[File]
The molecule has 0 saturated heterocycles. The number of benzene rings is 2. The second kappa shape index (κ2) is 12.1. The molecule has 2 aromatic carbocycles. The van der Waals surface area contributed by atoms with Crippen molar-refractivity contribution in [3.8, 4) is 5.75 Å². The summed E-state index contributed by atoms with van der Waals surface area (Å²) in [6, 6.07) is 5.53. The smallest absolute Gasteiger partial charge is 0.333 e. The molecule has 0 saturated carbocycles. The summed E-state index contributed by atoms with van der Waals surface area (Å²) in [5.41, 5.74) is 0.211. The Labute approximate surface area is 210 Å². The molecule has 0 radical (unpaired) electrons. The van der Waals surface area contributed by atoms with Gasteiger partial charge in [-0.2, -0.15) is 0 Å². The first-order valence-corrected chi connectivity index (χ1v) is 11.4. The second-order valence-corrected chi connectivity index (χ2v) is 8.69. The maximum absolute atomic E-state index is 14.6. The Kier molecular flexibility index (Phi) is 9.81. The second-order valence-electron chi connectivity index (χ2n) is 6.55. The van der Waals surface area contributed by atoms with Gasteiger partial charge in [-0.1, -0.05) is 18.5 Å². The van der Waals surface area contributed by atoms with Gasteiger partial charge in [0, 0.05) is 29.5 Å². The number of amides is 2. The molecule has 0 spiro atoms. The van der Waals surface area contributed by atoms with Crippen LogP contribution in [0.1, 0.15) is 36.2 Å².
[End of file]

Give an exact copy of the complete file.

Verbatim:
The molecule has 0 saturated heterocycles. The number of benzene rings is 2. The second kappa shape index (κ2) is 12.1. The molecule has 2 aromatic carbocycles. The van der Waals surface area contributed by atoms with Crippen molar-refractivity contribution in [3.8, 4) is 5.75 Å². The summed E-state index contributed by atoms with van der Waals surface area (Å²) in [6, 6.07) is 5.53. The smallest absolute Gasteiger partial charge is 0.333 e. The molecule has 0 saturated carbocycles. The summed E-state index contributed by atoms with van der Waals surface area (Å²) in [5.41, 5.74) is 0.211. The Labute approximate surface area is 210 Å². The molecule has 0 radical (unpaired) electrons. The van der Waals surface area contributed by atoms with Gasteiger partial charge in [-0.2, -0.15) is 0 Å². The first-order valence-corrected chi connectivity index (χ1v) is 11.4. The second-order valence-corrected chi connectivity index (χ2v) is 8.69. The maximum absolute atomic E-state index is 14.6. The Kier molecular flexibility index (Phi) is 9.81. The second-order valence-electron chi connectivity index (χ2n) is 6.55. The van der Waals surface area contributed by atoms with Gasteiger partial charge in [-0.1, -0.05) is 18.5 Å². The van der Waals surface area contributed by atoms with Gasteiger partial charge in [0, 0.05) is 29.5 Å². The number of amides is 2. The molecule has 0 spiro atoms. The van der Waals surface area contributed by atoms with Crippen LogP contribution in [0.1, 0.15) is 36.2 Å².